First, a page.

Thought and Ideas
Uganda’s political defections over the past 50 years
Posted Sunday, November 3 2013 at 00:00
Last week, the news of Rubaramira Ruranga’s defection from the country’s largest opposition party, the FDC, back to the ruling NRM party, spread like wildfire. Sunday Monitor’s Timothy Kalyegira digs back to history and analyses the several political defections in the past 50 years.
Major Rubaramira Ruranga, a senior official in the opposition Forum for Democratic Change (FDC) party, shocked the Ugandan political and media establishment over a week ago by announcing he was quitting the FDC for the ruling National Resistance Movement (NRM).
Ruranga, 65, was once head of the FDC’s Electoral Commission and before that had been an officer in the army, member of the NRM and a former National Resistance Army guerrilla in the civil war that brought the NRM government to power in 1986.
Also an AIDS prevention activist, he had enjoyed a respectable public profile as a patriot, a voice of reason and eloquence and a principled politician, which is why the shock of his departure from the FDC shocked so many people and made major national news.
But as several FDC officials and Members of Parliament were quick to note as they put a brave face to Ruranga’s re-defection, he is not the first and the party can go on without him.
In fact, going back 50 years the instances of leading politicians defecting from an opposition party to the ruling party or entity are many and in that sense, Ruranga’s case should be understood as more of the same. It is not an earth-shaking event.
In 1964, the Leader of Opposition in Parliament, Basil Bataringaya, in a surprise move abandoned the Democratic Party and along with several DP MPs, crossed over to the ruling Uganda People’s Congress.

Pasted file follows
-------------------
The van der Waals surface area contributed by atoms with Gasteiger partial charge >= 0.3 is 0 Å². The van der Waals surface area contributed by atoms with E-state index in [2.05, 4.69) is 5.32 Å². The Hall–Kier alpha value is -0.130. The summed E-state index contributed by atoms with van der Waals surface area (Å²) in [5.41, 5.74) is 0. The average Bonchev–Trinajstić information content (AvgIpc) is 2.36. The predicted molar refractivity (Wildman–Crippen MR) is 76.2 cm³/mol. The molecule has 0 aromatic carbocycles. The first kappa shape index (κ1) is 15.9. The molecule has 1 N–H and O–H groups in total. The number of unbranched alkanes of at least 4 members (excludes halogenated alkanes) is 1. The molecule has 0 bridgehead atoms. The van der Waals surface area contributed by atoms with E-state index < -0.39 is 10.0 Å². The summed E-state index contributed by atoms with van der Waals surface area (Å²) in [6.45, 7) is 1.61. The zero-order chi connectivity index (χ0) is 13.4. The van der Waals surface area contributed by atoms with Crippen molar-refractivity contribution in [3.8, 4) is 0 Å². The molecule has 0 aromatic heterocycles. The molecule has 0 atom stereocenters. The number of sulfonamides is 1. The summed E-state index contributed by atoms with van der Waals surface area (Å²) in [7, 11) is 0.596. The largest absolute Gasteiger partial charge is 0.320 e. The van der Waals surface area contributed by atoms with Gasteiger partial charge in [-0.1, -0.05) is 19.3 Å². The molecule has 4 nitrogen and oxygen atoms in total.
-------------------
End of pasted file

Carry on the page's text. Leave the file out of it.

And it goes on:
It was the first indication, coming just two years into independence, of what lay ahead for Africa. Even though general elections organized by the departing European colonial powers had led to independence, it soon became clear that in Africa all power belonged to the ruling party.
The opposition existed on paper and was given the dignity of debating in the National Assembly, but ultimately it played little part in the formulation of policy. General elections in Africa often lead to a situation in which the winner took it all.
The opposition parties had little financial self-sufficiency and institutions and fundraising abilities while not in power. They tended to go dormant in between elections, their campaign funds quickly drying up following the polls and their only hope for a viable status was that of getting voted into power.
Under those circumstances, it was easy to compromise opposition politicians by offering them money or jobs. Bataringaya became the Minister of Internal Affairs in the UPC government after his defection.
The reason Bataringaya became Leader of the Opposition in parliament and not the DP President-General Benedicto Kiwanuka was because Kiwanuka had not contested a parliamentary seat and so could not sit in parliament.
The situation in which the Leader of the Opposition in Parliament was not the president of the main opposition party would re-occur nearly 50 years later.
The FDC’s president Kizza Besigye, a thrice runner-up in Uganda’s presidential election was not in parliament and the Leader of the Opposition became a senior FDC MP, first Morris Ogenga Latigo and later Nathan Nandala Mafabi.
In 1971 following the military coup that brought the army commander, Major-General Idi Amin to power, most of the deposed UPC government leaders and Members of Parliament could not come to terms with Amin as head of state and chose either to oppose him from bases in exile or lay low inside Uganda.
One notable exception was the former Principal Private Secretary to President Obote, Henry Kyemba, who on returning from the Commonwealth summit in Singapore, continued to work at the same job and later as Minister of Health under Amin.